Concerts from the Library of Congress Announces Fall 2022 Concert Series

It feels great to be able to announce the full return of Concerts from the Library of Congress to the Coolidge Auditorium! We have a wonderful series planned for you this year, to be revealed in two parts. You can read the press release for the fall segment here. While we will continue to have a few virtual releases this spring, almost all of our events will be taking place in the singular Coolidge Auditorium or the warmly familiar Whittall Pavilion, with some performances and conversations to become available online as time passes.

Pianist Margaret Leng Tan surrounded by ten tiny pianos

Margaret Leng Tan. Photo credit: Jim Standard

To those who were able to attend our in-person concerts from April through August: welcome back! For those new to the Library’s events or considering a return at long last, we invite you to join us at any or all of the concerts that interest you; there is nothing quite like the shared experience of live music. Following our explosive opening weekend (October 14 & 15, 2022) that pairs super-suave Banda Magda alongside the Apollon Musagète Quartet with pianist Garrick Ohlsson (who joins for a performance of the Shostakovich piano quintet), you will encounter an intimate sequence of solo and chamber music concerts that we have designed to reacquaint you with the marvels of the Coolidge Auditorium. In a sense, it is a series of love letters to the space; with each concert you can learn to listen anew to the delicate and powerful worlds of our guest artists.



Pianist Gonzalo Rubalcaba seated with singer Aymée Nuviola

Gonzalo Rubalcaba and Aymée Nuviola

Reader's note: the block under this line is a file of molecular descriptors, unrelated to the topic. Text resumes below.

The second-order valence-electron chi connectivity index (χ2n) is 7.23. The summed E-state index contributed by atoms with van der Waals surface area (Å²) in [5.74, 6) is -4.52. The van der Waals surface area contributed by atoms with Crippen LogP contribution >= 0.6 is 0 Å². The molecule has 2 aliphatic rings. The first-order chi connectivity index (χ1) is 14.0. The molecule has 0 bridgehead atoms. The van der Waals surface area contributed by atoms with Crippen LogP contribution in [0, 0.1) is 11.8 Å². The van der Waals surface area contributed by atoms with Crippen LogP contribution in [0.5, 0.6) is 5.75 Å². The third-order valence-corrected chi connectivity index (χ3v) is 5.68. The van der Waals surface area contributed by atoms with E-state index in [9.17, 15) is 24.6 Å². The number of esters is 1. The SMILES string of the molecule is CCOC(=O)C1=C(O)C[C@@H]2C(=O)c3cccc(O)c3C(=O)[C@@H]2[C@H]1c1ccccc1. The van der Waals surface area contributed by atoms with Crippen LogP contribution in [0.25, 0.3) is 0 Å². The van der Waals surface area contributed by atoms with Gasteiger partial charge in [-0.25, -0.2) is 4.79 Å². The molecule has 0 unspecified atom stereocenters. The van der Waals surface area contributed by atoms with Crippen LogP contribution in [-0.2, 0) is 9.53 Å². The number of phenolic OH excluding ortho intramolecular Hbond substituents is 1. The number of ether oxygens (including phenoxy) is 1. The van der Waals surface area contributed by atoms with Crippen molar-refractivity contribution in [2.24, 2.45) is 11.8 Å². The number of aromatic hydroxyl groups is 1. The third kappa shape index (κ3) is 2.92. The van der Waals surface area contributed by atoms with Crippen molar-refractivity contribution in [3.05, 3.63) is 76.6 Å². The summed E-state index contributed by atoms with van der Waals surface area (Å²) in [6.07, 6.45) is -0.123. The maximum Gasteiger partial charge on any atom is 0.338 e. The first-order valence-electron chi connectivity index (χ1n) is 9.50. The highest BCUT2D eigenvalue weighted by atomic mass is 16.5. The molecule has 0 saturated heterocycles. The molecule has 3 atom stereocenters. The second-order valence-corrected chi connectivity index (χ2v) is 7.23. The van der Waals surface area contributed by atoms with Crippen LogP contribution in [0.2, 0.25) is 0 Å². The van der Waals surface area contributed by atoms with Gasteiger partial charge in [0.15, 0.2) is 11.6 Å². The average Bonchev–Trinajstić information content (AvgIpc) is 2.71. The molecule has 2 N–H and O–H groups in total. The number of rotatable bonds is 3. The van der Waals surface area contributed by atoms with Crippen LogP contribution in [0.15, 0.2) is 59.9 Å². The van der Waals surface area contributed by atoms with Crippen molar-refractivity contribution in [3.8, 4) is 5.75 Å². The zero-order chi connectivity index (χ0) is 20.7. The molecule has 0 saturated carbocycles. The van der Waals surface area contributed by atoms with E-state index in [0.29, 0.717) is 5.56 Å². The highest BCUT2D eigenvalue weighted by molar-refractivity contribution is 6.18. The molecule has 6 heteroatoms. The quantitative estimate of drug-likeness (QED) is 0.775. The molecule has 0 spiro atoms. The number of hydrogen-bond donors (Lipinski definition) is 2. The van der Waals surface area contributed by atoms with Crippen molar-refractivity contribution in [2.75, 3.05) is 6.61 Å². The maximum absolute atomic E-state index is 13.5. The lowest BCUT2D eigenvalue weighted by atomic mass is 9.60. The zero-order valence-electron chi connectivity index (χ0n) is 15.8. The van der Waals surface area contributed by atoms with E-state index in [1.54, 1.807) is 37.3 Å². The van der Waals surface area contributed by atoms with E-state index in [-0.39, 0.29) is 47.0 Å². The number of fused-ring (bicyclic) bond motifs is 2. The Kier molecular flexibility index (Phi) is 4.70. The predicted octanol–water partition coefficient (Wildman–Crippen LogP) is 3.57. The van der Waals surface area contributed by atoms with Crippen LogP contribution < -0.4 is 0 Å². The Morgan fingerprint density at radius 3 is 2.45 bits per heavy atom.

On the solo front we will have eminent violinist Rachel Podger exploring repertoire familiar and perhaps less so; pianist Margaret Leng Tan in a tribute to the late George Crumb; keyboardist Benjamin Alard in two Bach-centric concerts that feature the harpsichord and Wanda Landowska’s own clavichord; and Thomas Dunford with a treasury of works on offer that you will want to “lute” yourself. For duos we have singer Aymée Nuviola with pianist Gonzalo Rubalcaba in a tribute to their homeland of Cuba; flutist Emmanuel Pahud and Alessio Bax with music from Bach to Bacri; and cellist Jamal Aliyev with composer and pianist Fazil Say in a concert of transcriptions and Say’s own cello sonata, inspired by four Turkish cities. On the chamber music side we will hear the renowned Smetana Trio playing music by its namesake and the Aizuri Quartet will perform a selection of transcriptions and original works for our Stradivari Anniversary concert. Which of our instruments will they play? Place your Betts! Participation is its own ‘Ward.

We decided to do something a little different this year for Founder’s Day, the annual event honoring the person responsible for the Library’s acoustically superb auditorium and the creator of our series, Elizabeth Sprague Coolidge. The celebration on October 29 will kick off with a lecture sponsored by the American Musicological Society given by Mark Pottinger, entitled “Concert Hall Acoustics and the Sonic Ideal in Early Twentieth-Century America: The Coolidge Auditorium (1925).” This lecture will be given in the eponymous auditorium, and will be followed by a Liederabend with singers from the Curtis Opera Theatre led by bass-baritone Eric Owens. They will sing quartets, duets and solo Lieder drawn largely from the Library’s manuscript holdings, including a special excerpt from a song cycle composed by Coolidge herself.